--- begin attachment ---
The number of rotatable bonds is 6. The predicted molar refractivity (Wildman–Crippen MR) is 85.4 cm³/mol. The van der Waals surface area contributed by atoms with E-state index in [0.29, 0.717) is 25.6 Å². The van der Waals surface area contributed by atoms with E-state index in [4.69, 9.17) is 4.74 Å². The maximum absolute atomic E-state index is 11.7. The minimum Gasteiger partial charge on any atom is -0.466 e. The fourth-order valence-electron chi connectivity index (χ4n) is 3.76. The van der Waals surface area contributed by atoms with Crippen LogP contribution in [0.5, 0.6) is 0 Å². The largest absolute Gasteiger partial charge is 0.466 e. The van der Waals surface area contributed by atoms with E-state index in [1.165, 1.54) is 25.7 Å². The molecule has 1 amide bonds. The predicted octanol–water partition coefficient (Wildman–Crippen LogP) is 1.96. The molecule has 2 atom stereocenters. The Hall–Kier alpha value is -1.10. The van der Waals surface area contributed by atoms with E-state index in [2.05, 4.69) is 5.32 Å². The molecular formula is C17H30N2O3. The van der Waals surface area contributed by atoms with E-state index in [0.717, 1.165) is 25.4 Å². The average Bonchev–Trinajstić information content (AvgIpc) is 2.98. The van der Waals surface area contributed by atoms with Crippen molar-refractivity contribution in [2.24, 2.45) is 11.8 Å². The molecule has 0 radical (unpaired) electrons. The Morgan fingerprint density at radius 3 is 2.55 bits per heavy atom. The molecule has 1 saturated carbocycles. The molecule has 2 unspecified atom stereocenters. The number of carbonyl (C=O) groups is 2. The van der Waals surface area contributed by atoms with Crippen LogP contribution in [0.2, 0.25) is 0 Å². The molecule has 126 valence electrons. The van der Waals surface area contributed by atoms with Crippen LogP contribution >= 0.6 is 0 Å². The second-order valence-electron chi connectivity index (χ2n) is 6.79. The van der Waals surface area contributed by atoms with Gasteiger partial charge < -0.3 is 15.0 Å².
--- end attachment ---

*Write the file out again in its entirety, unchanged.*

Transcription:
The number of rotatable bonds is 6. The predicted molar refractivity (Wildman–Crippen MR) is 85.4 cm³/mol. The van der Waals surface area contributed by atoms with E-state index in [0.29, 0.717) is 25.6 Å². The van der Waals surface area contributed by atoms with E-state index in [4.69, 9.17) is 4.74 Å². The maximum absolute atomic E-state index is 11.7. The minimum Gasteiger partial charge on any atom is -0.466 e. The fourth-order valence-electron chi connectivity index (χ4n) is 3.76. The van der Waals surface area contributed by atoms with Crippen LogP contribution in [0.5, 0.6) is 0 Å². The largest absolute Gasteiger partial charge is 0.466 e. The van der Waals surface area contributed by atoms with E-state index in [1.165, 1.54) is 25.7 Å². The molecule has 1 amide bonds. The predicted octanol–water partition coefficient (Wildman–Crippen LogP) is 1.96. The molecule has 2 atom stereocenters. The Hall–Kier alpha value is -1.10. The van der Waals surface area contributed by atoms with E-state index in [2.05, 4.69) is 5.32 Å². The molecular formula is C17H30N2O3. The van der Waals surface area contributed by atoms with E-state index in [0.717, 1.165) is 25.4 Å². The average Bonchev–Trinajstić information content (AvgIpc) is 2.98. The van der Waals surface area contributed by atoms with Crippen molar-refractivity contribution in [2.24, 2.45) is 11.8 Å². The molecule has 0 radical (unpaired) electrons. The Morgan fingerprint density at radius 3 is 2.55 bits per heavy atom. The molecule has 1 saturated carbocycles. The molecule has 2 unspecified atom stereocenters. The number of carbonyl (C=O) groups is 2. The van der Waals surface area contributed by atoms with Crippen LogP contribution in [0.2, 0.25) is 0 Å². The molecule has 126 valence electrons. The van der Waals surface area contributed by atoms with Crippen LogP contribution >= 0.6 is 0 Å². The second-order valence-electron chi connectivity index (χ2n) is 6.79. The van der Waals surface area contributed by atoms with Gasteiger partial charge < -0.3 is 15.0 Å².